Hope and fear: Journeys in the new Iraq
BAGHDAD, Iraq (CNN) -- On June 30, 2004, the United States plans to return sovereignty to the Iraqis.
As this critical threshold approaches, CNN's Senior International Correspondent, Nic Robertson, travels through Iraq to find a nation struggling with devastating violence, economic hardship, and religious and ethnic tensions.
In CNN Presents "Hope and Fear: Journeys in the New Iraq," Robertson follows six very different individuals, and hears their hopes and fears for the future of Iraq.
They include a major in the Baghdad police force who faces the risk of assassination every day and a Shia woman who has seen her husband murdered and her house bombed and is torn between loyalty to her homeland and emigrating for the sake of her six children.
He also spends time with a U.S. Army Colonel trying to bring security to one of Iraq's toughest districts with a mixture of aggression and conciliation (Full story); and he meets with a Shia cleric who wants Islam to have a far bolder role in politics and daily life, even if that means eroding the rights of women.
Robertson also travels north to Kurdistan, where a businessman, who until recently lived in exile, is weighing the prospects for investing in Iraq, only too aware that the Kurds have been betrayed before.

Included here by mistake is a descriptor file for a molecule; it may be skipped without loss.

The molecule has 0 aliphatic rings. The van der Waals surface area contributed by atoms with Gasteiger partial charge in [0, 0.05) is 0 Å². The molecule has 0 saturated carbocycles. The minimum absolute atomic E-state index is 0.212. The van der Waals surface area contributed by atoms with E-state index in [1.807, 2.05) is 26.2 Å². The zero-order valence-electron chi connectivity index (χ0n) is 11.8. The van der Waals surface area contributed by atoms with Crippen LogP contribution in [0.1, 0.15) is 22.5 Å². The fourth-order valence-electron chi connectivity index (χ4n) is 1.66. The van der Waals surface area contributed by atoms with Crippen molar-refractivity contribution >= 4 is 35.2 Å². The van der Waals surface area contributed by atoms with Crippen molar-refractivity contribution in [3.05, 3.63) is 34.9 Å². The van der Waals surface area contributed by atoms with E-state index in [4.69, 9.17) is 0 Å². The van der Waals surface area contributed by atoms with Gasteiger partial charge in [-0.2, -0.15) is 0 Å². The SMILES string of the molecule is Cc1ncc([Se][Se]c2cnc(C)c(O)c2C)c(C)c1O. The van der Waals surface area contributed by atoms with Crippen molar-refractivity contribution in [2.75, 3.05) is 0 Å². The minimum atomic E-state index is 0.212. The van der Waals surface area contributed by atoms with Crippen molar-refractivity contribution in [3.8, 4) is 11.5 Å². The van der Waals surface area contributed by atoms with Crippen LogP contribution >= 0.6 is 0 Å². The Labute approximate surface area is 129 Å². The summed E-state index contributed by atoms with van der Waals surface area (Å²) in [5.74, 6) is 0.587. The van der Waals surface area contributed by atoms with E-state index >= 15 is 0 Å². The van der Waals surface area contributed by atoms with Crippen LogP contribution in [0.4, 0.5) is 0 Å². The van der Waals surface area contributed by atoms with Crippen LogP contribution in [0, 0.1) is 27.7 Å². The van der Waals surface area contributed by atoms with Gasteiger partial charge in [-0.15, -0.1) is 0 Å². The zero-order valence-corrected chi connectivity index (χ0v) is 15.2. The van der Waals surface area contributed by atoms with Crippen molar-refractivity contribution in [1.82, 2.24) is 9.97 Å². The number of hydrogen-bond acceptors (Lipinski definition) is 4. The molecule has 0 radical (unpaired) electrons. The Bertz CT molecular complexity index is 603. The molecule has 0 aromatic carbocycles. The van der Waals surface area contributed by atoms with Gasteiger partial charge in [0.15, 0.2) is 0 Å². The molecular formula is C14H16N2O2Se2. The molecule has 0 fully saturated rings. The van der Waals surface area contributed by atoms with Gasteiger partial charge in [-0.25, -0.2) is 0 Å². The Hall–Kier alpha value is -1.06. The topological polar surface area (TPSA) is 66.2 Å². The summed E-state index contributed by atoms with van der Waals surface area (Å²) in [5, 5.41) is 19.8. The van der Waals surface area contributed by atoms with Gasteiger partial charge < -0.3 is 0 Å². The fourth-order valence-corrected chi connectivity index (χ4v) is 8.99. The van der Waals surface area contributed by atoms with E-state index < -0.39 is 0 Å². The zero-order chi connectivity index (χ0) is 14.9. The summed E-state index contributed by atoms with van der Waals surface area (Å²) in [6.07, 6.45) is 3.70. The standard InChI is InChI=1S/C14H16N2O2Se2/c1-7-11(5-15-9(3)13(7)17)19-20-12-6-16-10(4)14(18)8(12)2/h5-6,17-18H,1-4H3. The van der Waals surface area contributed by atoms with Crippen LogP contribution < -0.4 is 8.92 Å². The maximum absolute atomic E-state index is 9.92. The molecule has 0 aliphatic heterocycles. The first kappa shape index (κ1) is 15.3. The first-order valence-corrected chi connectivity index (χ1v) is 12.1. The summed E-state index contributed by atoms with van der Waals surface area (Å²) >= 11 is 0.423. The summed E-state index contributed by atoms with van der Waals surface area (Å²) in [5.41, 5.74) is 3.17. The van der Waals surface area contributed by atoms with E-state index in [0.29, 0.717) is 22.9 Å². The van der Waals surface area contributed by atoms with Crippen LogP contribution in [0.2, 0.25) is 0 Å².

The last of the six profiles is of the heir to the Iraqi throne, who wants to mediate between the country's rival groups and bring the insurgents into the political process, but who also fears that civil war may not be far away and accuses the coalition of naiveté and arrogance.
"Once again Robertson has documented the human strife and daily hardships of Iraq in a way that few other journalists can.
"His ability to engage with ordinary Iraqi citizens and military personnel enables CNN's viewers to gain a better understanding of how everyone involved in the future of Iraq is coping with the on-going altercations and state of uncertainty in the country," says Rena Golden, senior vice president of CNN International.
Through the eyes of these characters, Robertson perceives much anger among Iraqis since liberation has given way to occupation.
Many are also apprehensive that persistent violence and the arrival of international terrorism in Iraq will kill any prospect of stability.
Additionally, he finds varied perspectives on democracy and the role of Islam, and grave distrust of American intentions.
And, despite glimpses of hope and remarkable perseverance, he hears widespread anxiety that violence and differing political and cultural opinions in Iraq may swamp its prospect of becoming a nation of prosperity and tolerance in the Middle East.